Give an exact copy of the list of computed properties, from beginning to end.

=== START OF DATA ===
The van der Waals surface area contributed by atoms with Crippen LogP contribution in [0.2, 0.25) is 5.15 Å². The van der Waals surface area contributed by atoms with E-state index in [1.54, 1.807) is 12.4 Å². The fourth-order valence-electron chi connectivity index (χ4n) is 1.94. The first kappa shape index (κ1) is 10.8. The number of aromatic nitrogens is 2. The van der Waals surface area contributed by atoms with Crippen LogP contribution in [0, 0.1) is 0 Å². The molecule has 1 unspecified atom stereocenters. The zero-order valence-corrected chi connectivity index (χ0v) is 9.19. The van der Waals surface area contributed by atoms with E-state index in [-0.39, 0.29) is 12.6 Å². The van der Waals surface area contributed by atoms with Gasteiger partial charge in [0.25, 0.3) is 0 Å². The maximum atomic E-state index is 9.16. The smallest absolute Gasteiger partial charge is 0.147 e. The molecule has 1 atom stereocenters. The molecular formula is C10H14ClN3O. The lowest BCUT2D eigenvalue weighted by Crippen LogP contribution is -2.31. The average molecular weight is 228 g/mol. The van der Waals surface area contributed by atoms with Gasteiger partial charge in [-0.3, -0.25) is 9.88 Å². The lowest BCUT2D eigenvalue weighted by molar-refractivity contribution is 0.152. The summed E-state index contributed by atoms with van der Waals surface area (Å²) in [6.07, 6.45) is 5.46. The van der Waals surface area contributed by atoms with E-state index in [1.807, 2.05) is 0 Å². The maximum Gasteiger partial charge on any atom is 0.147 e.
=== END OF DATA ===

The van der Waals surface area contributed by atoms with Crippen LogP contribution in [0.2, 0.25) is 5.15 Å². The van der Waals surface area contributed by atoms with E-state index in [1.54, 1.807) is 12.4 Å². The fourth-order valence-electron chi connectivity index (χ4n) is 1.94. The first kappa shape index (κ1) is 10.8. The number of aromatic nitrogens is 2. The van der Waals surface area contributed by atoms with Crippen LogP contribution in [0, 0.1) is 0 Å². The molecule has 1 unspecified atom stereocenters. The zero-order valence-corrected chi connectivity index (χ0v) is 9.19. The van der Waals surface area contributed by atoms with E-state index in [-0.39, 0.29) is 12.6 Å². The van der Waals surface area contributed by atoms with Gasteiger partial charge in [0.25, 0.3) is 0 Å². The maximum atomic E-state index is 9.16. The smallest absolute Gasteiger partial charge is 0.147 e. The molecule has 1 atom stereocenters. The molecular formula is C10H14ClN3O. The lowest BCUT2D eigenvalue weighted by Crippen LogP contribution is -2.31. The average molecular weight is 228 g/mol. The van der Waals surface area contributed by atoms with Gasteiger partial charge in [-0.3, -0.25) is 9.88 Å². The lowest BCUT2D eigenvalue weighted by molar-refractivity contribution is 0.152. The summed E-state index contributed by atoms with van der Waals surface area (Å²) in [6.07, 6.45) is 5.46. The van der Waals surface area contributed by atoms with E-state index in [1.807, 2.05) is 0 Å². The maximum Gasteiger partial charge on any atom is 0.147 e.